MAGIC058: Theory of Partial Differential Equations

Course details

A core MAGIC course


Spring 2020
Monday, January 20th to Friday, March 27th


Live lecture hours
Recorded lecture hours
Total advised study hours


15:05 - 15:55 (UK)
15:05 - 15:55 (UK)


There will be no lectures on 20th and 21st January 2020. The first lecture for the course will be on Monday 27th January 2020.


This course unit surveys analytical methods for linear and nonlinear first and second order PDEs. We will discuss exact solutions, series solutions, Fourier transforms and nonlinear transforms, with a view to developing, applying and analysing a broad toolbox of methods to solve problems in applied mathematics.


No prior knowledge of PDEs is required, but experience with vector calculus and general undergraduate methods courses would be very helpful.

Related courses


1. Introduction
Basic notation. Classification of PDEs, examples of common PDEs.
2. First order PDEs
Construction of solutions to linear and nonlinear first order PDEs via method of characteristics. Application of Cauchy data. Examples of shock formation.
3. Linear second order PDEs
Characteristics of second order PDEs, classification, reduction to normal form. Well-posedness of boundary conditions.
4. Fourier series
Properties of full and half range Fourier series, and discussion of orthogonality. Use of separable solutions in constructing series solutions for appropriate BVPs and IVPs.
5. Sturm-Liouville systems
Definition of Sturm-Liouville systems, and proofs of main properties for regular S-L systems. Further discussion of applicability of series solutions.
6. Fourier transforms
Connection to Fourier series. Summary of main properties of Fourier transforms, and examples of calculation. Inversion via contour integration, and relation to convolution properties. Examples of solution of linear PDEs in infinite domains, and use of sine and cosine transforms in semi-infinite domains.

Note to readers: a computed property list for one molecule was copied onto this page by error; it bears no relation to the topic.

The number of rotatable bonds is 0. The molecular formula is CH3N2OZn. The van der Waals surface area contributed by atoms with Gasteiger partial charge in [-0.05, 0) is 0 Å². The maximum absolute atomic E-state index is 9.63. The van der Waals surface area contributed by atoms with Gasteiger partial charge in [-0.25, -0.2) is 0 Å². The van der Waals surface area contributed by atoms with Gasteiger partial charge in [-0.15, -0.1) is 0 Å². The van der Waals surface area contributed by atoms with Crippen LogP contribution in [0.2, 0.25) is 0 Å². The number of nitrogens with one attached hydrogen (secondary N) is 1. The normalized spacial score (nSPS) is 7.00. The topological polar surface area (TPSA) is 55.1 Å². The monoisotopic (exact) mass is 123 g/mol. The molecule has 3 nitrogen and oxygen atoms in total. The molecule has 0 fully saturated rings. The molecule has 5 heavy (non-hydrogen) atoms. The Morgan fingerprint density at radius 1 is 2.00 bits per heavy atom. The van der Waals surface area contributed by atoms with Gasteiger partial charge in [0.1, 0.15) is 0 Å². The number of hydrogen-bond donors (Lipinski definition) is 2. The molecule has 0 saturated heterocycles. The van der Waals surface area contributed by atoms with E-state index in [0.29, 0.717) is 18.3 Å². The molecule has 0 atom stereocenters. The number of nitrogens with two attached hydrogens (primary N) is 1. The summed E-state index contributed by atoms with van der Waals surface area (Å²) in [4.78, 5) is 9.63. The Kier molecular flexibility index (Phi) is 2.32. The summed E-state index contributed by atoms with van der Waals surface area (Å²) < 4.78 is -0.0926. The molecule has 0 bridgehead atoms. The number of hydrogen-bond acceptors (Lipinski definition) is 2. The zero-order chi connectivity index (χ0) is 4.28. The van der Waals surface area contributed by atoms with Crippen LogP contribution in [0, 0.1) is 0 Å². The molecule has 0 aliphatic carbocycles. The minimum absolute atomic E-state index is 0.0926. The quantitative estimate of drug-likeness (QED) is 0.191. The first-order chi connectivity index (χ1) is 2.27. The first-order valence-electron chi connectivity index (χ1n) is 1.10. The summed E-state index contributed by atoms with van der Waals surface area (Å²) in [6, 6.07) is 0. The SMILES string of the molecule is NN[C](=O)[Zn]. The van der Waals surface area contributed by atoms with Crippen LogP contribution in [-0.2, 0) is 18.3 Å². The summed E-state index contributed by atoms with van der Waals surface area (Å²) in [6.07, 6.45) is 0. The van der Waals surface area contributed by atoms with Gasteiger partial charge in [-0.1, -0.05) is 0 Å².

7. Nonlinear PDEs
Failure of superposition principle. Cole-Hopf transform for Burgers' equation. Examples of Backlund transforms. Inverse scattering methods for the KdV equation.


  • AT

    Dr Alice Thompson

    University of Manchester


Follow the link for a book to take you to the relevant Google Book Search page

You may be able to preview the book there and see links to places where you can buy the book. There is also link marked 'Find this book in a library' - this sometimes works well, but not always - you will need to enter your location, but it will be saved after you do that for the first time.

  • An Introduction to Partial Differential Equations, 2nd. edition (M. Renardy and R.C. Rogers, )


The assessment for this course will be released on Monday 20th April 2020 at 00:00 and is due in before Monday 4th May 2020 at 11:00.

The assessment for this course will be via a single take-home paper with 2 weeks to complete and submit online. There will be five questions, which may be of different lengths. The questions total to 80 marks, and you will need to gain at least 40 marks to pass.

Please note that you are not registered for assessment on this course.


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